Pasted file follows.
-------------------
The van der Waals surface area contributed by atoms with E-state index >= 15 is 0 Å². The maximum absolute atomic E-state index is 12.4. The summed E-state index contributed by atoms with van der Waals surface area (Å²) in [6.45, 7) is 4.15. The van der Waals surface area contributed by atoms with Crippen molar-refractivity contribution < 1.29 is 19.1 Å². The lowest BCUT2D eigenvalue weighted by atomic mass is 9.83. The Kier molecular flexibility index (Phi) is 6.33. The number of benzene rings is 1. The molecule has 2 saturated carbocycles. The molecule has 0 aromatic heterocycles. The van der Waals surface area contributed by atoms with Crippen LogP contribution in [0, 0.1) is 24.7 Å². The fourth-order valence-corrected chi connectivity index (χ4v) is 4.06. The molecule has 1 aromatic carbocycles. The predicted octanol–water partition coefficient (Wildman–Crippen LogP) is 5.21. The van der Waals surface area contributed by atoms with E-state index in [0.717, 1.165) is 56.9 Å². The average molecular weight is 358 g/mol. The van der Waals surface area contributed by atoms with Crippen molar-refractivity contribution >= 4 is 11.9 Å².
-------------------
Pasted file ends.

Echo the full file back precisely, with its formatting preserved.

The van der Waals surface area contributed by atoms with E-state index >= 15 is 0 Å². The maximum absolute atomic E-state index is 12.4. The summed E-state index contributed by atoms with van der Waals surface area (Å²) in [6.45, 7) is 4.15. The van der Waals surface area contributed by atoms with Crippen molar-refractivity contribution < 1.29 is 19.1 Å². The lowest BCUT2D eigenvalue weighted by atomic mass is 9.83. The Kier molecular flexibility index (Phi) is 6.33. The number of benzene rings is 1. The molecule has 2 saturated carbocycles. The molecule has 0 aromatic heterocycles. The van der Waals surface area contributed by atoms with Crippen LogP contribution in [0, 0.1) is 24.7 Å². The fourth-order valence-corrected chi connectivity index (χ4v) is 4.06. The molecule has 1 aromatic carbocycles. The predicted octanol–water partition coefficient (Wildman–Crippen LogP) is 5.21. The van der Waals surface area contributed by atoms with E-state index in [0.717, 1.165) is 56.9 Å². The average molecular weight is 358 g/mol. The van der Waals surface area contributed by atoms with Crippen molar-refractivity contribution >= 4 is 11.9 Å².